Starring: James Nesbitt, Frances O’Connor
The topic – the sudden disappearance of a child – might be familiar, but this new six-parter from the BBC impresses for its ambition and complexity. The distraught parents are Tony (James Nesbitt) and Emily (Frances O’Connor), a British couple on holiday in France when their son is taken. The series juggles two time-frames: the original investigation, which shows how the case, and the couple’s marriage, goes sour; and eight years later, when Tony, now a drunken, obsessive wreck, unearths a lead which breathes new life into the search.
The first episodes seem a little overstocked with unsympathetic characters – a loathesomely unscrupulous journalist, Jason Flemyng’s useless and creepy British police liaison, who digs up dirt on Tony and winds up bedding Emily. But there is a strong middle section which develops in interesting ways and fleshes out some engaging sympathetic characters, such as Victor, a paedophile tormented by his guilty conscience and Rini, a Romanian immigrant, drug fiend and police informant who finds a measure of redemption through the case. Both time-frames remain gripping, dovetailing together as neatly and unexpectedly as one would hope.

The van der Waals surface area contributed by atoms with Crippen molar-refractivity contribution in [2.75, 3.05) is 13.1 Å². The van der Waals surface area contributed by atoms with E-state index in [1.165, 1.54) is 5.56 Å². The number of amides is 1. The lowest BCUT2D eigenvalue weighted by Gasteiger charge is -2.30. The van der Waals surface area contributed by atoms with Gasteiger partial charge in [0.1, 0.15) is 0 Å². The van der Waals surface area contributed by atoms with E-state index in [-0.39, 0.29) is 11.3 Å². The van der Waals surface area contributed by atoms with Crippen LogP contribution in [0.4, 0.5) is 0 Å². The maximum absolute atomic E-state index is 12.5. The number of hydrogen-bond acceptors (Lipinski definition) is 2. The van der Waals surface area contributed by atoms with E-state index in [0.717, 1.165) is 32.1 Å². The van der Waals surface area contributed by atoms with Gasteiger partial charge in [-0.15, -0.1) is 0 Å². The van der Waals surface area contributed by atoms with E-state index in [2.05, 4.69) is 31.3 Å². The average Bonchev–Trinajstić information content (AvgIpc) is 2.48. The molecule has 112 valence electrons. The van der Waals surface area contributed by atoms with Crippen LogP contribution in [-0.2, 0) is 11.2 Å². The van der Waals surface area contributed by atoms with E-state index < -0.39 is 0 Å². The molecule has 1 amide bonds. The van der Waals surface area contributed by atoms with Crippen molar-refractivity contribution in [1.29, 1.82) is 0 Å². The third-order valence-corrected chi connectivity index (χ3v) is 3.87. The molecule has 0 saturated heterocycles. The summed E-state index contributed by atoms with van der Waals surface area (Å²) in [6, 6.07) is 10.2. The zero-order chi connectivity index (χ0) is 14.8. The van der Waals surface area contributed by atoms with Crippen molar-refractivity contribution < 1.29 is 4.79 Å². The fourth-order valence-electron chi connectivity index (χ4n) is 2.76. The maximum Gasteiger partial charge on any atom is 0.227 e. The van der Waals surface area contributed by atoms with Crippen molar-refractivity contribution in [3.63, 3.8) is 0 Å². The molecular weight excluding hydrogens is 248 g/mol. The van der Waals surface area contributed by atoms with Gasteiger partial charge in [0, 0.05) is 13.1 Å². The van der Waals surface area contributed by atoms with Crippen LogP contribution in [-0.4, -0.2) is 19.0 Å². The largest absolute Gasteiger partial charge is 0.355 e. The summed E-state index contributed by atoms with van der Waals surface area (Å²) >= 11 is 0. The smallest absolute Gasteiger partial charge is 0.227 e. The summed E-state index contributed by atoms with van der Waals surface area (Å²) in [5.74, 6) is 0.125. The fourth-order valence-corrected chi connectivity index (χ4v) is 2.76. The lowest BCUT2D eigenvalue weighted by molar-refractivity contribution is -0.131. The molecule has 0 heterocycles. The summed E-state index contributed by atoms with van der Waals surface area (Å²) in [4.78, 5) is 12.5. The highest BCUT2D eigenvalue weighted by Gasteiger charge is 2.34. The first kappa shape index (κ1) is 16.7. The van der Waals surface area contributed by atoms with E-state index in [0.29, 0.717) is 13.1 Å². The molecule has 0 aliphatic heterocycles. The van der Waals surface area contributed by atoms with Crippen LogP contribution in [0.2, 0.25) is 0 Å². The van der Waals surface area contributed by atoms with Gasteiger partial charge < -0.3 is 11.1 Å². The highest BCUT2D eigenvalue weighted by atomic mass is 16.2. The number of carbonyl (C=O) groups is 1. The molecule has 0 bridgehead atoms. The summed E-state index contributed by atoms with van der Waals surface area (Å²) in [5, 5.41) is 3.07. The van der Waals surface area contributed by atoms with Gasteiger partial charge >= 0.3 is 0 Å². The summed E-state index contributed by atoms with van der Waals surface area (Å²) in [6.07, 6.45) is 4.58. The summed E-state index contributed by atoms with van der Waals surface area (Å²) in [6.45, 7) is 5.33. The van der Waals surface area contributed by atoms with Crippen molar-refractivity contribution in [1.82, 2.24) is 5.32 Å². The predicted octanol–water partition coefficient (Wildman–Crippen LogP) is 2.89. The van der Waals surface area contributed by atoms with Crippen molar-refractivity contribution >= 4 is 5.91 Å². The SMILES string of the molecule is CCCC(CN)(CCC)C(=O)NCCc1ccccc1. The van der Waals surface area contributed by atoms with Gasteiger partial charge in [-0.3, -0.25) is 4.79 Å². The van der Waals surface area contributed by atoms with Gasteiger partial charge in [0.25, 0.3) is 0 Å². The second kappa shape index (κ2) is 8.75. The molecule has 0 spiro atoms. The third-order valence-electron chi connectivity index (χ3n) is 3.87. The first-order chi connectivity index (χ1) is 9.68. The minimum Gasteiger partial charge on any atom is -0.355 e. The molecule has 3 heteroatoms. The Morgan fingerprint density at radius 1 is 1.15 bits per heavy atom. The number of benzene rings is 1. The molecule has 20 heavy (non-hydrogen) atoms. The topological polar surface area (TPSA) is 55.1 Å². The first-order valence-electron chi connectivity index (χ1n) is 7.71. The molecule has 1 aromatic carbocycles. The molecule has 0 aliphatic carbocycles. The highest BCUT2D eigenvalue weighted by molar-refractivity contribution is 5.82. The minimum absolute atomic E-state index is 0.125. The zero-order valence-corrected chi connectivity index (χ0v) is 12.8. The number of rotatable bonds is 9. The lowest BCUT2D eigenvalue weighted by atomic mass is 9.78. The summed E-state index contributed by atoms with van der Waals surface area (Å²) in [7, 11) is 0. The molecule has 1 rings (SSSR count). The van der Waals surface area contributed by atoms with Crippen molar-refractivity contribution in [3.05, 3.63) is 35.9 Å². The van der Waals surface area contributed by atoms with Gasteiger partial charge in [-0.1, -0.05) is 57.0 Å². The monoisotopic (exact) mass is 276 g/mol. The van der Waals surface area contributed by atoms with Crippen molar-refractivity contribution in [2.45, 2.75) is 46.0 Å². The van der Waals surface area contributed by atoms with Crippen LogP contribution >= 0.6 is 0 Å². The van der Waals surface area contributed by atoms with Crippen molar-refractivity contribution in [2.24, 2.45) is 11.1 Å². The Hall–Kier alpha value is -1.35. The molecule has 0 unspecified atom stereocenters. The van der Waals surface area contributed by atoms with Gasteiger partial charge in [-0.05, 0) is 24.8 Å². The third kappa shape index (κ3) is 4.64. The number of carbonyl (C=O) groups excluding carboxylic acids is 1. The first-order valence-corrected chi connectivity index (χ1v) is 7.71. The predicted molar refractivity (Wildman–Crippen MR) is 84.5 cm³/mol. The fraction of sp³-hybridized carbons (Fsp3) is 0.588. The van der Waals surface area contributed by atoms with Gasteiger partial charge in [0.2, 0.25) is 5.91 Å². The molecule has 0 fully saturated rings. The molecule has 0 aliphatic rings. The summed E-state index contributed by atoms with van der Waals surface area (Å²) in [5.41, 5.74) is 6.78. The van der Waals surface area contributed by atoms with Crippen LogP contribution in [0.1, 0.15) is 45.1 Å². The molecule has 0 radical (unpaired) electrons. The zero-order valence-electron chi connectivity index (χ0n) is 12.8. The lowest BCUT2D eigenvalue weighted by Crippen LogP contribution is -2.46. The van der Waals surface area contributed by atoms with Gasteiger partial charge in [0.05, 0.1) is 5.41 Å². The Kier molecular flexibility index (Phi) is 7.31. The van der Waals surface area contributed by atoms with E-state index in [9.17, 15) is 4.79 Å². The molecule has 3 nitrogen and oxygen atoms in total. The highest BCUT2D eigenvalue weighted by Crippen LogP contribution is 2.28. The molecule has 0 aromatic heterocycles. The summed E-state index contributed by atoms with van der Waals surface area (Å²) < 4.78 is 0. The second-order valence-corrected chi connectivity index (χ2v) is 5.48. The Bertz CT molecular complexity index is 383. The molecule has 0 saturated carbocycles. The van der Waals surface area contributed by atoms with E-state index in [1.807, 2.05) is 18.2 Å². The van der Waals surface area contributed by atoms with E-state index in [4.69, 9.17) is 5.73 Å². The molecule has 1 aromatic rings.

With the likes of Anastasia Hille, Diana Quick and Said Taghmaoui (Three Kings) taking on supporting roles, The Missing has no shortage of acting talent, and it’s dominated by a trio of outstanding performances. Well-loved French star Tcheky Karyo puts in a warmly twinkling turn as a bee-keeping police inspector who comes out of retirement to help Tony. Ken Stott is powerfully unsettling as wealthy businessman who takes an interest in the case – but is his behaviour as altruistic as it seems? And best of all is James Nesbitt in what has to be one of the best roles of his career – a broken, forlorn-seeming figure harbouring a capacity for explosive violence. All of which makes The Missing pretty unmissable viewing.